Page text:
experience, but also to soft skills that you possess but that
can't be easily taught, such as intuition, discernment,
creativity and resourcefulness. "That's the X factor that gets
you the job," he said.
But the only way you'll ever be asked the question is if your
resume makes it through the early lines of defense, which may
very well be resume scanning software, which looks for key words
or phrases specific to the nature of the job you'd like and the
industry it's in.
Bartz recommends branding yourself on your resume and cover
letter - for example, as "a product marketing manager with
expertise in product branding, market research and
team-building." Then pick out from your past work experience 12
to 20 key words or phrases that amplify each of those areas of
expertise. For instance, for market research, you might have
worked on projects involving "demographic analysis" or a
Demonstrate that you want the job
Saying that you want a position and showing it are two different
What will distinguish you from other candidates is, for
starters, a cover letter that lets the recipient know you've
actually spent time thinking about the company's business and
the role you could play in it if you're hired, said Phil
Carpenter, vice president of marketing at SimplyHired.com, a
jobs search engine.
Beyond that, before or after an interview, put something
together to show the company how you think it might market its
product better or improve its service, said Amy Hoover,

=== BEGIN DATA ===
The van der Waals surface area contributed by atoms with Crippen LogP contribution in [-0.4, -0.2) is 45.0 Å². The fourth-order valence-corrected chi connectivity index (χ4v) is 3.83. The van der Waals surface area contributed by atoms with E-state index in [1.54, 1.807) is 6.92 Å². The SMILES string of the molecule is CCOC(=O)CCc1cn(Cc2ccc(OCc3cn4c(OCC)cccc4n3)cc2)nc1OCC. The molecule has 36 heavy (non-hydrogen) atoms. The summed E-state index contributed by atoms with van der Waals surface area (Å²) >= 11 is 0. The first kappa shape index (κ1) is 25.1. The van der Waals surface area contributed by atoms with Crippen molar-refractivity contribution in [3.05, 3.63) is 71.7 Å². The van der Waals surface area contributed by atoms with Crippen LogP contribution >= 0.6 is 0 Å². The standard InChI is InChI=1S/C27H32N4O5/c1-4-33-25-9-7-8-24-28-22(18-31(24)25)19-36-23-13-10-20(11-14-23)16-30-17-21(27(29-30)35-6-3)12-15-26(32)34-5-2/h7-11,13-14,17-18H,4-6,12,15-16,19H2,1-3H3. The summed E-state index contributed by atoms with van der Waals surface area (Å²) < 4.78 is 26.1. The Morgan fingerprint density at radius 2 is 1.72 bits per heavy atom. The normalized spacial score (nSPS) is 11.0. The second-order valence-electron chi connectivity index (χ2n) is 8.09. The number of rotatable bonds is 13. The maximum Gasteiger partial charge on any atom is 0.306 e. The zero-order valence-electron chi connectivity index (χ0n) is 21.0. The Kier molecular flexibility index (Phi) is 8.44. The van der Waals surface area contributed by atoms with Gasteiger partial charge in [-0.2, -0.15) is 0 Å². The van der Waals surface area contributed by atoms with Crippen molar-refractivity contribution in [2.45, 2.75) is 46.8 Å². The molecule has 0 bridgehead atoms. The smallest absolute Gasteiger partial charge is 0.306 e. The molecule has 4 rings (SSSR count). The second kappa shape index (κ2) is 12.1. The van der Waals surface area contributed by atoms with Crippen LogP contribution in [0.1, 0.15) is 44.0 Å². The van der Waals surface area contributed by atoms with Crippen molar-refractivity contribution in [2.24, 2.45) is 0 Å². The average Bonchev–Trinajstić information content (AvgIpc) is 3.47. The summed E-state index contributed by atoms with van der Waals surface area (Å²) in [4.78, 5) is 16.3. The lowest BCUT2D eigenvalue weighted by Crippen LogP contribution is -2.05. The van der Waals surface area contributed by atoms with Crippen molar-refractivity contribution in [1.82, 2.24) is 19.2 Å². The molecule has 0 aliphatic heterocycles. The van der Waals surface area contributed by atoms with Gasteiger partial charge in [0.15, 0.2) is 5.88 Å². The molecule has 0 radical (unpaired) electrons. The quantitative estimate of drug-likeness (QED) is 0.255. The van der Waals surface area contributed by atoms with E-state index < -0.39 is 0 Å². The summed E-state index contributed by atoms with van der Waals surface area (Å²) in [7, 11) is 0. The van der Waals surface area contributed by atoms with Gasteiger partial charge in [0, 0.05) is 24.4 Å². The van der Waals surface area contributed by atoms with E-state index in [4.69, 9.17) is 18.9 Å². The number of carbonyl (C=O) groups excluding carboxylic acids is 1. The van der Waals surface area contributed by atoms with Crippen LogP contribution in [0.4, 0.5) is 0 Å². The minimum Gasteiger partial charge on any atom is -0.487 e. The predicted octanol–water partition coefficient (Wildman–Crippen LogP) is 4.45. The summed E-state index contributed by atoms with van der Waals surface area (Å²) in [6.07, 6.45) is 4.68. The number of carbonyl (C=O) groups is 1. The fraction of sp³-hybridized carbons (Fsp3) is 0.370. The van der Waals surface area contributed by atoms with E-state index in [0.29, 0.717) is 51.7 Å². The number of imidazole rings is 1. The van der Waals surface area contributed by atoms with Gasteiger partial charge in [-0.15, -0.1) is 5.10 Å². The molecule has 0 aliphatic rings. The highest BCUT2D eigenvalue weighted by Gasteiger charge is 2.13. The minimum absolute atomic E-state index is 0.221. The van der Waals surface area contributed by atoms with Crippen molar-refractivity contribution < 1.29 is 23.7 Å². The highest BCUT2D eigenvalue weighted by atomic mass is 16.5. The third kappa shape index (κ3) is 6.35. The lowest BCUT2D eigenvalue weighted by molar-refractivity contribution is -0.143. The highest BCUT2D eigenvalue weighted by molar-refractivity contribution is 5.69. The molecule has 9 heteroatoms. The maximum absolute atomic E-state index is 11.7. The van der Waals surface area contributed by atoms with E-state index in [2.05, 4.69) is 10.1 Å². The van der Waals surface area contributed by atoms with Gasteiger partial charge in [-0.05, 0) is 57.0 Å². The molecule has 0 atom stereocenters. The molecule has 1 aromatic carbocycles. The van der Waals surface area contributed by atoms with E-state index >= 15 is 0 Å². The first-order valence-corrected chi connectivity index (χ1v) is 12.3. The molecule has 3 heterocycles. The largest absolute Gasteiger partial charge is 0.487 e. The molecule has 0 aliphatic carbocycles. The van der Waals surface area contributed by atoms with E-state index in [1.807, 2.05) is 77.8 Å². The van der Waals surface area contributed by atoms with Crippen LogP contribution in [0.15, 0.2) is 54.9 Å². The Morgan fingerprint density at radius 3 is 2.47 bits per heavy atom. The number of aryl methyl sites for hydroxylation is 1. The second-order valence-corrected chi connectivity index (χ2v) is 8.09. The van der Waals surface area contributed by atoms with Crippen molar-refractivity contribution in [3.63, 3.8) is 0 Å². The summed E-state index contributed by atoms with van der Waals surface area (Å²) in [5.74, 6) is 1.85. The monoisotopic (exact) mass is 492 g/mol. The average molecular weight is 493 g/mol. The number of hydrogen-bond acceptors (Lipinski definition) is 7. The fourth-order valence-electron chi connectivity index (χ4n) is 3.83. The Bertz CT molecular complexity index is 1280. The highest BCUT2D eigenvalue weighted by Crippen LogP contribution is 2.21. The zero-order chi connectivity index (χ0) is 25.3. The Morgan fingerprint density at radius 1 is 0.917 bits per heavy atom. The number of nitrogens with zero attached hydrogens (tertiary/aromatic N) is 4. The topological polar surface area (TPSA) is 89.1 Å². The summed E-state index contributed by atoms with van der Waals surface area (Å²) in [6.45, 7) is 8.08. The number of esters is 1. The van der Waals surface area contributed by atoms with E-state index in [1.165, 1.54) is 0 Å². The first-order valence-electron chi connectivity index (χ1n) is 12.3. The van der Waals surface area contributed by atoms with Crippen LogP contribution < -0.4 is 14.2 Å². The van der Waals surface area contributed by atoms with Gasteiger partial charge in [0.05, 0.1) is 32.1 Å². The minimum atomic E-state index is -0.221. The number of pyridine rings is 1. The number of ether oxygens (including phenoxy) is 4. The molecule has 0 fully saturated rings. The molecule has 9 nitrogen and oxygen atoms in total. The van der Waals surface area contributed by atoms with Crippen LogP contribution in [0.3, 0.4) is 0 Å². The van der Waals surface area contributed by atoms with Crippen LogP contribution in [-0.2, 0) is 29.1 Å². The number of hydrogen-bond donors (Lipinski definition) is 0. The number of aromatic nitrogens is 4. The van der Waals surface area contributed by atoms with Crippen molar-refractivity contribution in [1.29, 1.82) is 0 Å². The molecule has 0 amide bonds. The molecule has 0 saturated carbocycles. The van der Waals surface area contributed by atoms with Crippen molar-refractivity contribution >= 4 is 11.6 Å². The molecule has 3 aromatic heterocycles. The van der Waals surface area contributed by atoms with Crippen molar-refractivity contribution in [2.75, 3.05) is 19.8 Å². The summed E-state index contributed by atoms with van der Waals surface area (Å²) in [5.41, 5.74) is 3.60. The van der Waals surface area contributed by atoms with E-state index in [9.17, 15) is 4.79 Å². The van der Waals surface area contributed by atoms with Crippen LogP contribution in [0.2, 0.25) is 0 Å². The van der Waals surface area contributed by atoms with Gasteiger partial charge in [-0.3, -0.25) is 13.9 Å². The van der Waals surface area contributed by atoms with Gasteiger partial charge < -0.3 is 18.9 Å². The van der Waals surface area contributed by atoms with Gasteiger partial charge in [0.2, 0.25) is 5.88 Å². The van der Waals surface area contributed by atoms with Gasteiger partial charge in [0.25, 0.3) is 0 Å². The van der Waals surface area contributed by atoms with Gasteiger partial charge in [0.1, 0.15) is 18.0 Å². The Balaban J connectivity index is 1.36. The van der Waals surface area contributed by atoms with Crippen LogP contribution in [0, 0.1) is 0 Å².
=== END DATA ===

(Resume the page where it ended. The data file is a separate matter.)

executive vice president of TalentZoo, a recruiter specializing
in communications jobs. "It will set you apart from the
In an interview, highlight the successful projects you worked on
in which you had the most fun because your passion will come
through, and that is a trait companies want to see, said Mark
Bartz, cofounder of resume and job-search consulting firm
Executive Careers Inc.
Stick to the tried-and-true
There are some things about a successful job search that remain
Having a firm understanding of the nature of the job you're
applying for, the company where you'd like to work and the
industry the company is in are all critical, said Ginny Gomez,
vice president of product management of Peopleclick, a
recruiting software and consulting firm.
There's nothing like having an "in" at a company as opposed to
just going through HR channels. If you don't know someone
personally at a company, you might find a connection through one
of the business-focused networking sites such as LinkedIn and